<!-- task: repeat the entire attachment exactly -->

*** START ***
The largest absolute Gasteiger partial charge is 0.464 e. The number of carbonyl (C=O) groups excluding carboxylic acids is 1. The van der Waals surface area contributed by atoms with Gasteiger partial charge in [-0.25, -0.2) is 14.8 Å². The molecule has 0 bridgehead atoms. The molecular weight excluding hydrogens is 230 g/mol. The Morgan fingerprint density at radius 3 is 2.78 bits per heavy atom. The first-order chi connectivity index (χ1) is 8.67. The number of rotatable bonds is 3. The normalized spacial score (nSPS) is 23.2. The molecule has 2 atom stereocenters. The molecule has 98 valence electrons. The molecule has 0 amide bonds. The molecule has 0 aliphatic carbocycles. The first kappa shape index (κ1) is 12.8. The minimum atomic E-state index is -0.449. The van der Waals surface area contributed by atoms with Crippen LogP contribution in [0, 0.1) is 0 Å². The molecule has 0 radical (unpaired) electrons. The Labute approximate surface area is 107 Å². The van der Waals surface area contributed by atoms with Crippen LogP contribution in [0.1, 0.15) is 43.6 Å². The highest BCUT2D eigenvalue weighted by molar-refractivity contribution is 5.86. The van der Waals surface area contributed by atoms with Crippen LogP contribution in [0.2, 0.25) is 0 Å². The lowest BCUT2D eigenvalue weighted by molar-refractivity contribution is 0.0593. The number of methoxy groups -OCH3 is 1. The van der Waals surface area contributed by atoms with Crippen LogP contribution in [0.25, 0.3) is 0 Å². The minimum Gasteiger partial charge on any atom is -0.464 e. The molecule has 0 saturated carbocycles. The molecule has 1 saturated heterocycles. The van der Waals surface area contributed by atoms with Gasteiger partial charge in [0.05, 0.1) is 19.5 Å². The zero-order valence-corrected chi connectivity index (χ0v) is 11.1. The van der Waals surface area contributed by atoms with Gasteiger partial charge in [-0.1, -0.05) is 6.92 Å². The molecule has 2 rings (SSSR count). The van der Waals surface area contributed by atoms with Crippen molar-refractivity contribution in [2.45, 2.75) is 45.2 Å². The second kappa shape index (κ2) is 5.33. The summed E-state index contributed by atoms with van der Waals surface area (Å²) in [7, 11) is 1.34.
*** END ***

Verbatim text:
The largest absolute Gasteiger partial charge is 0.464 e. The number of carbonyl (C=O) groups excluding carboxylic acids is 1. The van der Waals surface area contributed by atoms with Gasteiger partial charge in [-0.25, -0.2) is 14.8 Å². The molecule has 0 bridgehead atoms. The molecular weight excluding hydrogens is 230 g/mol. The Morgan fingerprint density at radius 3 is 2.78 bits per heavy atom. The first-order chi connectivity index (χ1) is 8.67. The number of rotatable bonds is 3. The normalized spacial score (nSPS) is 23.2. The molecule has 2 atom stereocenters. The molecule has 98 valence electrons. The molecule has 0 amide bonds. The molecule has 0 aliphatic carbocycles. The first kappa shape index (κ1) is 12.8. The minimum atomic E-state index is -0.449. The van der Waals surface area contributed by atoms with Crippen LogP contribution in [0, 0.1) is 0 Å². The molecule has 0 radical (unpaired) electrons. The Labute approximate surface area is 107 Å². The van der Waals surface area contributed by atoms with Crippen LogP contribution in [0.1, 0.15) is 43.6 Å². The highest BCUT2D eigenvalue weighted by molar-refractivity contribution is 5.86. The van der Waals surface area contributed by atoms with Crippen LogP contribution in [0.2, 0.25) is 0 Å². The lowest BCUT2D eigenvalue weighted by molar-refractivity contribution is 0.0593. The number of methoxy groups -OCH3 is 1. The van der Waals surface area contributed by atoms with Crippen LogP contribution in [0.25, 0.3) is 0 Å². The minimum Gasteiger partial charge on any atom is -0.464 e. The molecule has 0 saturated carbocycles. The molecule has 1 saturated heterocycles. The van der Waals surface area contributed by atoms with Gasteiger partial charge in [0.05, 0.1) is 19.5 Å². The zero-order valence-corrected chi connectivity index (χ0v) is 11.1. The van der Waals surface area contributed by atoms with Gasteiger partial charge in [-0.1, -0.05) is 6.92 Å². The molecule has 2 rings (SSSR count). The van der Waals surface area contributed by atoms with Crippen molar-refractivity contribution in [2.45, 2.75) is 45.2 Å². The second kappa shape index (κ2) is 5.33. The summed E-state index contributed by atoms with van der Waals surface area (Å²) in [7, 11) is 1.34.